With the second pick in the second round, 22nd overall, the Vancouver Whitecaps have selected fullback Chris Estridge out of Indiana University.
A 22-year-old senior from Indianapolis, Estridge is primarily known for his defensive focus but did get up and score three goals in 22 matches with Indiana last season. He was generally considered a second-round-level talent on most of the draft boards, but not usually this early and not before some of the other options remaining on the board.
Estridge is a touch larger and more slower than the other notable fullback on the draft list, Tyler Polak (who immediately went to the New England Revolution). Both Polak and Estridge are left-footed fullbacks, but while Polak is a native left back who's played some right back, Estridge has flipped between the positions more comfortably. He's been a starter since leaving Wake Forest to join Indiana for the 2010 scholastic season.
I was a big advocate for Polak. With a Generation Adidas contract and all the pedigree, Polak seemed like a steal of a deal for the Whitecaps at twenty-first overall. Neither Polak nor Estridge are blue-chip prospects with a great chance of making it, but at least Polak wouldn't count on our salary cap. Polak had a rough time at the combine but it's not like Estridge was brilliant and, as I've said time and time again, the Combine proves less than nothing. Estridge was a Combine teammate of first-round pick Darren Mattocks; I wonder if Rennie, Ritchie, and Soehn saw something while scouting Mattocks and made a note.
Estridge reeks of a positional pick. A utility fullback, Estridge provides much-needed cover at right back for Young-pyo Lee but is not considered a leading talent. He may have a role to play as a cheap piece of injury cover but, frankly, I'd have preferred the Whitecaps went with either an established professional or a Residency player. I've never seen Estridge play but, based on what I've read, this pick could have been better.
The decision to take Estridge over Polak is one that's going to be analyzed and re-analyzed for years. Polak is, by consensus, a little better and certainly a little more athletic. Estridge is also a full two and a half years older than Polak, turning 23 this coming September. Nobody had Estridge going ahead of Polak, with the apparent exception of the Vancouver Whitecaps.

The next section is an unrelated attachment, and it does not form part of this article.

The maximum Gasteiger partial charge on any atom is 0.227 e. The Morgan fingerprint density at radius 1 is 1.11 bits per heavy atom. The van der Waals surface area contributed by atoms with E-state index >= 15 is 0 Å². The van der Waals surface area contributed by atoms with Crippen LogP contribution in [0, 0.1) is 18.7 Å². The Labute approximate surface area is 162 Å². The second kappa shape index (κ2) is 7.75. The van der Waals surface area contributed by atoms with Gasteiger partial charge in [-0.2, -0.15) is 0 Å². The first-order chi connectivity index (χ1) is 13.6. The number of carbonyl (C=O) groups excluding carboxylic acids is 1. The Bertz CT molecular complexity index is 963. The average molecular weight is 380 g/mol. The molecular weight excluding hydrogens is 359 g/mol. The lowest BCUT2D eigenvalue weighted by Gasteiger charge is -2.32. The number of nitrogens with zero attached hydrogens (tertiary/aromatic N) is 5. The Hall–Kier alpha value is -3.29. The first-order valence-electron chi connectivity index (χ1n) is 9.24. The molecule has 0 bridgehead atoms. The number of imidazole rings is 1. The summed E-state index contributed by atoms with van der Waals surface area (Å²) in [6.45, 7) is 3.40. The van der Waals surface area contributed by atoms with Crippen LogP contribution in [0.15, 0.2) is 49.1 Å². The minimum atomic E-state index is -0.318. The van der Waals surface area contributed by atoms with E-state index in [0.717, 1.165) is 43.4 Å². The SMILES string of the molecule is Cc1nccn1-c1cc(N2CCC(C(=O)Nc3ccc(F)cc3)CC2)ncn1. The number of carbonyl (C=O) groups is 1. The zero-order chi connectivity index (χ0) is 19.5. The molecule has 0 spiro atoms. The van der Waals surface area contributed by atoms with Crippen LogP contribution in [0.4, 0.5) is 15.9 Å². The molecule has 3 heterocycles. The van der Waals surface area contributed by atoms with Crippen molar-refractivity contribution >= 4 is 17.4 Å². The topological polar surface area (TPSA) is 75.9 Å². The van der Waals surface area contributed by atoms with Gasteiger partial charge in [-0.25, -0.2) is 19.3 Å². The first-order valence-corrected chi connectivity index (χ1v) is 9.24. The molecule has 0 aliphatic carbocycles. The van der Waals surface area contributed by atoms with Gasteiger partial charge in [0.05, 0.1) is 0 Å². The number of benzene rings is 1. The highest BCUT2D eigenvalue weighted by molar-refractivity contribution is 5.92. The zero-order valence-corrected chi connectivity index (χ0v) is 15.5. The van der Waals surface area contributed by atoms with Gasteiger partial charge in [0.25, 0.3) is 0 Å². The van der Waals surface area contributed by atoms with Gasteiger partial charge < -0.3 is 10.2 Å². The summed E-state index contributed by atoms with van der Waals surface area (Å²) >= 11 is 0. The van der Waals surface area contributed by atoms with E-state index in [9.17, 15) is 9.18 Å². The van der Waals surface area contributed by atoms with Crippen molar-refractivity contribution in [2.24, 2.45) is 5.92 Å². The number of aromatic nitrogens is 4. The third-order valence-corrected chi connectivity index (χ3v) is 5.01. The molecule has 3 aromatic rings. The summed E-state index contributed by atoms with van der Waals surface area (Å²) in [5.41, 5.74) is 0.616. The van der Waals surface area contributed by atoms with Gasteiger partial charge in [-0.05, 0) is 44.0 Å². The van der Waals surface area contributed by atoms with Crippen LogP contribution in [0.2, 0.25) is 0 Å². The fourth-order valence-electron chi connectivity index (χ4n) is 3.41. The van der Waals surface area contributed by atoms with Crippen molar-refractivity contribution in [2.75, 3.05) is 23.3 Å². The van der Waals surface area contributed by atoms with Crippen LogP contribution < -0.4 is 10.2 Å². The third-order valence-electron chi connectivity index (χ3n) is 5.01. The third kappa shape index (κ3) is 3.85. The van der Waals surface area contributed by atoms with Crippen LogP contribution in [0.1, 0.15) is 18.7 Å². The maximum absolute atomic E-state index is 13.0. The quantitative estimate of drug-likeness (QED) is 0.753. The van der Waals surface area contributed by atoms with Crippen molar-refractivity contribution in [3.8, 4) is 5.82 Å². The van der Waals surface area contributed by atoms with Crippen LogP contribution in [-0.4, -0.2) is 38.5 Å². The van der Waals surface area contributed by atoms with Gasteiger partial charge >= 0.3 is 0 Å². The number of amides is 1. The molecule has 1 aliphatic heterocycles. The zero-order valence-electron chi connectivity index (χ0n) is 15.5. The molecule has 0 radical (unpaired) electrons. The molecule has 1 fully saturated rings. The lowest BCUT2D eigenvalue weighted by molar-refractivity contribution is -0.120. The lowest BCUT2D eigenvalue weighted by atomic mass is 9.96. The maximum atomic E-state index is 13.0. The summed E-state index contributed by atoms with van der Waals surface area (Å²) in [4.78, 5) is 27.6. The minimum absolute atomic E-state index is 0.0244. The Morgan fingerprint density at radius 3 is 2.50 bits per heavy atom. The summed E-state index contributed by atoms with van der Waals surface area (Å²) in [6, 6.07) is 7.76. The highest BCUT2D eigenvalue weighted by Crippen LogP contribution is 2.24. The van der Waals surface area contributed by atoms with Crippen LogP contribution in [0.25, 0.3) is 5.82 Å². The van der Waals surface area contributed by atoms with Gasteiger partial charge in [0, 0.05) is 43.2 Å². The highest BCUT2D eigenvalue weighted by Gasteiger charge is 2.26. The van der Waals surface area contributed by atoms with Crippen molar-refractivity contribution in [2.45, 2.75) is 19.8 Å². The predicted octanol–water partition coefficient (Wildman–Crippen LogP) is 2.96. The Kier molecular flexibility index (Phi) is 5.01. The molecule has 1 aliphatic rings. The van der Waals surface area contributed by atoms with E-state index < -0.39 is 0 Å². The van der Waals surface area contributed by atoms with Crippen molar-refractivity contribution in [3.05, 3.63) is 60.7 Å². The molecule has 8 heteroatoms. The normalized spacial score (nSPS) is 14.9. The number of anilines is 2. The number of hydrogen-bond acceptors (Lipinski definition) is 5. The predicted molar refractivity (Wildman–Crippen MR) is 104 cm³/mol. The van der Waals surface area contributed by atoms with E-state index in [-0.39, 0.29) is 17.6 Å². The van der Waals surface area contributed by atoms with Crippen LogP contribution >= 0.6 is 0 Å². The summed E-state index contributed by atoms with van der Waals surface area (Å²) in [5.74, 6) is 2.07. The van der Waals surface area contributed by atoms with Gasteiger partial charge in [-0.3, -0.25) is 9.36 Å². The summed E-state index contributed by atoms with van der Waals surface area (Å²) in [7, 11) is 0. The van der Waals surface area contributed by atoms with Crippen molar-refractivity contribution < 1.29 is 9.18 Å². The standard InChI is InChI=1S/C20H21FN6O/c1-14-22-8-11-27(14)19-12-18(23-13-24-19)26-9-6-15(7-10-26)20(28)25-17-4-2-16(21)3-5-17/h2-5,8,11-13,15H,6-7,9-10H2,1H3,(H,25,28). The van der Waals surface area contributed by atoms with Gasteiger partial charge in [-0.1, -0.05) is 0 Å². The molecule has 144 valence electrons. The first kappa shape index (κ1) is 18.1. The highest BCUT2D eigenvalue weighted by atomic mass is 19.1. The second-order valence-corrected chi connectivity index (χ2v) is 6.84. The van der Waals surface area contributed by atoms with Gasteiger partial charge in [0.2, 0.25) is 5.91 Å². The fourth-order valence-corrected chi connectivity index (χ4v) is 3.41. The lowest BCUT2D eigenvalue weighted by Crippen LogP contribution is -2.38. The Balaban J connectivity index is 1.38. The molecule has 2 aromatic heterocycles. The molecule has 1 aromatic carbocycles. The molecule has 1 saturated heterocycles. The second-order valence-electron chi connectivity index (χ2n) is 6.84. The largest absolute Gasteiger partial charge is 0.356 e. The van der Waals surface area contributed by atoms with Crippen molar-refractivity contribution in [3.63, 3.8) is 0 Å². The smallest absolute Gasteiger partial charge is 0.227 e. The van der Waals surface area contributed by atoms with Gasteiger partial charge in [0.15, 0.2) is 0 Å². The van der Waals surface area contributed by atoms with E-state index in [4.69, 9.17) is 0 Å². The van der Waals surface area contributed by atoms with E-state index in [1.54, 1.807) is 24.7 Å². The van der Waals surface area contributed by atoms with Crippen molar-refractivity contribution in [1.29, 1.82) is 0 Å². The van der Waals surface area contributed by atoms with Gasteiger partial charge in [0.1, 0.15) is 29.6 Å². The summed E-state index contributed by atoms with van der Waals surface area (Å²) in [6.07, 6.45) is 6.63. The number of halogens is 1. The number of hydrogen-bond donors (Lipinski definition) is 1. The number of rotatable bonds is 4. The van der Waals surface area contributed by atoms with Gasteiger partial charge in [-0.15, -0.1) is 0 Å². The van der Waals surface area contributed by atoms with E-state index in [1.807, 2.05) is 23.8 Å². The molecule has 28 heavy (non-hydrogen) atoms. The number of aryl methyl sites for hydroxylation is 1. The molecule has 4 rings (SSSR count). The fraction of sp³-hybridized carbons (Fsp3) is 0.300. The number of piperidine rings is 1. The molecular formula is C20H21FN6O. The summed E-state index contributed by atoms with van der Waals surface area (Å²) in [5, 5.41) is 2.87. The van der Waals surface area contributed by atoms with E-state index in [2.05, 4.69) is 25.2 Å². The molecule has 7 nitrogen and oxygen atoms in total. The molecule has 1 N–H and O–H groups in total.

Of course, in the second round, you're allowed to take a bit of a risk. The question is which of these young men will be the better uninteresting depth player. In spite of his high-profile Generation Adidas contract, and the hype that goes with it, I'm hard-pressed to find any blurbs from neutral sources raving about Polak: his only real plus attribute appears to be his speed. This isn't to say that Polak isn't better than Estridge: it's to say that, even if the Whitecaps have chosen wrong, it won't make that much of a difference.
Besides, how many of us have seen Estridge or Polak play? I haven't; like most of you, I rely on what I read and hear. Estridge was a first-team All-American, unlike Polak. Indiana was a good but not dominant team, and Estridge certainly didn't get a bump in his draft position just by being surrounded by more talented players. His defensive teammate Tommy Meyer (19th overall to the Los Angeles Galaxy) is the only other Indiana player to make an impact so far in this draft. Indiana's great strength was that they conceded only 19 goals in 22 games, and Estridge was a big part of that. Estridge is also an intelligent young man who got into college with his brains more than his feet.
At this stage, you draft for depth. I'd have preferred younger, off-salary-cap depth like Polak, but a close examination of his record suggests that Estridge isn't too bad. So long as the Whitecaps give him a fair competition with professionals and Residency players to prove he can hold down his spot, I'll have no complaints.